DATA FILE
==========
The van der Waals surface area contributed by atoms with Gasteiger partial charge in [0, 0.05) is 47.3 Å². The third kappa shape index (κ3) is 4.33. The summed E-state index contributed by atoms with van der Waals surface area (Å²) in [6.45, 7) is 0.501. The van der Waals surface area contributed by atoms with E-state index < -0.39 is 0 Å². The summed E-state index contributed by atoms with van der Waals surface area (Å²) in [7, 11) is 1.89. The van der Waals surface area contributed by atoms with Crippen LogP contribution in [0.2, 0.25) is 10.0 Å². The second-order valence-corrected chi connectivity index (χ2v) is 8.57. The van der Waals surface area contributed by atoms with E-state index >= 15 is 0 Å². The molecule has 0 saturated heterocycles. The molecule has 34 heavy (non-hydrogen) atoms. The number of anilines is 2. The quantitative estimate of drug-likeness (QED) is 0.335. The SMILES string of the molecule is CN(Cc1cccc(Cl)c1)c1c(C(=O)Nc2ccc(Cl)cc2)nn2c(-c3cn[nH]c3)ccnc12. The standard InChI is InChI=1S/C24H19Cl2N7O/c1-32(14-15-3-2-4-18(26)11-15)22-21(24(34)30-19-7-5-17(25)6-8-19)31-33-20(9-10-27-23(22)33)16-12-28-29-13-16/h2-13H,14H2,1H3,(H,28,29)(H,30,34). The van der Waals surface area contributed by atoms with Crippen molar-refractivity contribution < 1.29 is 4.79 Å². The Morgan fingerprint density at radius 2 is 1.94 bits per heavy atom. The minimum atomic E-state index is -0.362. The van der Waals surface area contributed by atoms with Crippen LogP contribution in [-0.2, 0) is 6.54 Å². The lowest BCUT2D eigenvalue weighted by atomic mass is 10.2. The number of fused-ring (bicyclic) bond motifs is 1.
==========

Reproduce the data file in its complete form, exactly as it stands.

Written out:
The van der Waals surface area contributed by atoms with Gasteiger partial charge in [0, 0.05) is 47.3 Å². The third kappa shape index (κ3) is 4.33. The summed E-state index contributed by atoms with van der Waals surface area (Å²) in [6.45, 7) is 0.501. The van der Waals surface area contributed by atoms with E-state index < -0.39 is 0 Å². The summed E-state index contributed by atoms with van der Waals surface area (Å²) in [7, 11) is 1.89. The van der Waals surface area contributed by atoms with Crippen LogP contribution in [0.2, 0.25) is 10.0 Å². The second-order valence-corrected chi connectivity index (χ2v) is 8.57. The van der Waals surface area contributed by atoms with E-state index >= 15 is 0 Å². The molecule has 0 saturated heterocycles. The molecule has 34 heavy (non-hydrogen) atoms. The number of anilines is 2. The quantitative estimate of drug-likeness (QED) is 0.335. The SMILES string of the molecule is CN(Cc1cccc(Cl)c1)c1c(C(=O)Nc2ccc(Cl)cc2)nn2c(-c3cn[nH]c3)ccnc12. The standard InChI is InChI=1S/C24H19Cl2N7O/c1-32(14-15-3-2-4-18(26)11-15)22-21(24(34)30-19-7-5-17(25)6-8-19)31-33-20(9-10-27-23(22)33)16-12-28-29-13-16/h2-13H,14H2,1H3,(H,28,29)(H,30,34). The van der Waals surface area contributed by atoms with Crippen molar-refractivity contribution < 1.29 is 4.79 Å². The Morgan fingerprint density at radius 2 is 1.94 bits per heavy atom. The minimum atomic E-state index is -0.362. The van der Waals surface area contributed by atoms with Crippen LogP contribution in [-0.2, 0) is 6.54 Å². The lowest BCUT2D eigenvalue weighted by atomic mass is 10.2. The number of fused-ring (bicyclic) bond motifs is 1.